Denim retailers are saddled with idled stores and have no real end-game in sight. With the coronavirus pandemic still spawning a rash of cases across the U.S., decision-makers at the helm of the country’s retailers are making tough calls on how many workers they can reasonably support while the crisis ravages the economy.
Promises to pay store staff during what were expected to be 14-day closures have shifted in recent days into headcount reductions and salary freezes. The latest report from the U.S. Labor Department brings the total to 16 million for the past three weeks alone, signaling the terrible toll the coronavirus pandemic has exacted on the American economy.
Though sales in China are recovering, on Tuesday Levi Strauss & Co. said it plans to furlough all of its U.S. retail store employees and merchandise coordinators in wholesale until it is safe for them to return to work.
“All employees will continue their access to unemployment insurance, benefits such as our Employee Assistance Program (EAP) and emergency financial assistance provided by the Red Tab Foundation. Retail employees who have healthcare benefits with the company will also retain these benefits during the furlough period,” the company stated.
Additionally, the company has implemented temporary salary reductions at the top of the organization including the CEO, board, global leadership team and all executive employees.
San Francisco-based Gap has furloughed the majority of its store teams in the U.S. and Canada. Like its retail competitors, workers on furlough will retain their company benefits, but won’t receive their paychecks. Gap said it is also reducing headcount across its corporate departments around the world as the entire Gap leadership team, along with its board of directors, will also absorb a temporary pay cut.
“After taking the extraordinary measures of temporarily closing all of our company-owned stores in North America and Europe two weeks ago, we are now in a position where we must take deeper actions,” Sonia Syngal, president and CEO, said. “We know that tens of thousands of people rely on us to support themselves and their families, and that millions more around the world rely on our business. We are doing everything we can to provide support during this time, and we are intensely focused on welcoming back our store teams and customers as soon as we are able.”
American Eagle Outfitters has begun to furlough an unspecified percentage of its associates without pay across various departments including store, corporate and field employees. The teen specialty retailer will continue paying 100 percent of health insurance premiums for these individuals “at least” through the end of April.
PVH Corporation, the parent company of Calvin Klein and Tommy Hilfiger, announced that 75 percent of the company’s North American workforce–including office, warehouse and store employees–would be furloughed or see their hours slashed.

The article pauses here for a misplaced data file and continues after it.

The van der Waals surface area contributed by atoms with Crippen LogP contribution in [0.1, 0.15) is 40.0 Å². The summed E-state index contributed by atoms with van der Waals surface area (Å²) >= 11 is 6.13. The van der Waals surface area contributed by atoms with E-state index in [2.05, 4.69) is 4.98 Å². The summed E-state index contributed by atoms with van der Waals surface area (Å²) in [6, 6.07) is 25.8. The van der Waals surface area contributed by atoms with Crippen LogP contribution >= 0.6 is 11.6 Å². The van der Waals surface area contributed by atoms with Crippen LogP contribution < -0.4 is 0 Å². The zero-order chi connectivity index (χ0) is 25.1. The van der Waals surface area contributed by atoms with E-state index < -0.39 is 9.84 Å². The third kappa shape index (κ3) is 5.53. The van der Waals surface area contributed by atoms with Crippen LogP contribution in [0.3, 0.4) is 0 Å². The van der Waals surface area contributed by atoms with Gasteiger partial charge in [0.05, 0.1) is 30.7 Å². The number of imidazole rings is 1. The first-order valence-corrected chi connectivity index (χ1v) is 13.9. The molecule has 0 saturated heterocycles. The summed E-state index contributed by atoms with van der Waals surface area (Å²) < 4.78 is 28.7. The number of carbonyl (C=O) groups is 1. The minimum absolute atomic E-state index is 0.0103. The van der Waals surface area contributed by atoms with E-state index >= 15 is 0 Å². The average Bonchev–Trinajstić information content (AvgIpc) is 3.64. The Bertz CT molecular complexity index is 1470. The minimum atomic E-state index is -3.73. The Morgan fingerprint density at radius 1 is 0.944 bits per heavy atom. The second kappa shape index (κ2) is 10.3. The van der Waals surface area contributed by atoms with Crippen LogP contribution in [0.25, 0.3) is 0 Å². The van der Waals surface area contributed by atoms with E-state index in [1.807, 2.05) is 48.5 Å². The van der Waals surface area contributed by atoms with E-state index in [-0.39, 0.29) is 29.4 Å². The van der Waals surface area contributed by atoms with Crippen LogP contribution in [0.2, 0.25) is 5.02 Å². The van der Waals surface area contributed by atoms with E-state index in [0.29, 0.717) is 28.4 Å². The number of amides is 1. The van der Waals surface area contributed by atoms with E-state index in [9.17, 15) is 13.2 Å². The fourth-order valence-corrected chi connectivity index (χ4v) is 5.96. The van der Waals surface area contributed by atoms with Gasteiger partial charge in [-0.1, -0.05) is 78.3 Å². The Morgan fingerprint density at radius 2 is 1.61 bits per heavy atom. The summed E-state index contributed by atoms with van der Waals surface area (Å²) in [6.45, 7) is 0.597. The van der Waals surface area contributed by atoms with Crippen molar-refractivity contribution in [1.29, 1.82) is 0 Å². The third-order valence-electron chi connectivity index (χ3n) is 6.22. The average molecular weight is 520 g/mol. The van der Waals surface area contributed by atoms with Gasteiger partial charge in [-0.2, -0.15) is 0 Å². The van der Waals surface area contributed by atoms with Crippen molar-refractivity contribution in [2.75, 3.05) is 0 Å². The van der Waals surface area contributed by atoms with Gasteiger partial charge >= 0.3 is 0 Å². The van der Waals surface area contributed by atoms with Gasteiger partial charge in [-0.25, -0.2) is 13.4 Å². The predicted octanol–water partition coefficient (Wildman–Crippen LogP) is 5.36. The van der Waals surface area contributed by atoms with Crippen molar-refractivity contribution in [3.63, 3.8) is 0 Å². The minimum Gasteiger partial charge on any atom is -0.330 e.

“We are doing everything in our power to best position PVH for long-term stability, while considering the impacts to all of our key stakeholders,” Manny Chirico, the company’s chairman and CEO, said in a statement. “We have been forced to take proactive steps to reduce our expenditures and preserve our cash position.”
“While this is requiring difficult short-term decisions, we are confident that our actions will lead us to a stronger future,” he added.
The specialty chain Urban Outfitters said temporary store closures and lower overall demand means its business requires a smaller workforce to support operations. As of April 1, a substantial number of store, wholesale and home office employees were furloughed for 60 days, although they will continue to receive company benefits that they were enrolled in before the slated furloughs.
The company also is suspending hiring, eliminating bonuses for fiscal year 2021, and delaying all merit raises. In addition to borrowing $220 million to protect its cash reserves, Urban has reduced its capital budget by more than $100 million, either through delaying or canceling projects, and has pared senior leadership compensation, among other cost-cutting initiatives.
“We understand that the above measures are extreme, but they are unavoidable. While our company is strong and our long-term future is bright, we must take these proactive steps now to ensure the greatest degree of financial flexibility to best protect our employees, customers and shareholders,” CEO Richard A. Hayne said.
Guess said it is mitigating the operating and financial impact from the COVID-19 pandemic, which includes a decision to furlough all U.S. and Canadian store employees. The company will continue to fund health insurance premiums during the furlough for all eligible associates. The company said it will also furlough 50 percent of its corporate associates in the U.S. and Canada, and most of its staff at distribution centers in the two countries.
On top of these measures, Guess will begin tiered salary reductions for all management-level corporate employees in the U.S. beginning at 15 percent up to 70 percent for CEO Carlos Alberini and chief creative officer Paul Marciano. Annual merit increases will be deferred, and Guess is cutting other costs, such as store occupancy costs, capital expenditures and inventory purchases. To ensure financial flexibility, Guess has drawn down about $212 million under certain of its credit facilities.
“We will make every effort to bring our team members back to their jobs as soon as we possibly can,” Alberini said.